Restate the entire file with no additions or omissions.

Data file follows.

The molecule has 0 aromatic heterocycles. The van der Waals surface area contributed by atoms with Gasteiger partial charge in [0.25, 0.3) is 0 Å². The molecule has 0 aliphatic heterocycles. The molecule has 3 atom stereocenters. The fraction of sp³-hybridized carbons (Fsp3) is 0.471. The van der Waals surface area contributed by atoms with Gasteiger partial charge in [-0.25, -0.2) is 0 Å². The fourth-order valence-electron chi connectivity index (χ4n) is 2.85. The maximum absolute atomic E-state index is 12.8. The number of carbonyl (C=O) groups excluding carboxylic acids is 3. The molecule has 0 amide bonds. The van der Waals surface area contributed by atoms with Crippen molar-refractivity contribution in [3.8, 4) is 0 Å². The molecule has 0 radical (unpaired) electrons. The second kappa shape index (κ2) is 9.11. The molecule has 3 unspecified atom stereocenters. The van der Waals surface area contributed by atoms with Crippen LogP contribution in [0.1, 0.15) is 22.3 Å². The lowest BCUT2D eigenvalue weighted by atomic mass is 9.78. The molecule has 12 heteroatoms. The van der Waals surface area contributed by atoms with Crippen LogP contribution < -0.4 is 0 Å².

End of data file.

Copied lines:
The molecule has 0 aromatic heterocycles. The van der Waals surface area contributed by atoms with Gasteiger partial charge in [0.25, 0.3) is 0 Å². The molecule has 0 aliphatic heterocycles. The molecule has 3 atom stereocenters. The fraction of sp³-hybridized carbons (Fsp3) is 0.471. The van der Waals surface area contributed by atoms with Gasteiger partial charge in [-0.25, -0.2) is 0 Å². The fourth-order valence-electron chi connectivity index (χ4n) is 2.85. The maximum absolute atomic E-state index is 12.8. The number of carbonyl (C=O) groups excluding carboxylic acids is 3. The molecule has 0 amide bonds. The van der Waals surface area contributed by atoms with Crippen molar-refractivity contribution in [3.8, 4) is 0 Å². The molecule has 0 radical (unpaired) electrons. The second kappa shape index (κ2) is 9.11. The molecule has 3 unspecified atom stereocenters. The van der Waals surface area contributed by atoms with Crippen LogP contribution in [0.1, 0.15) is 22.3 Å². The lowest BCUT2D eigenvalue weighted by atomic mass is 9.78. The molecule has 12 heteroatoms. The van der Waals surface area contributed by atoms with Crippen LogP contribution < -0.4 is 0 Å².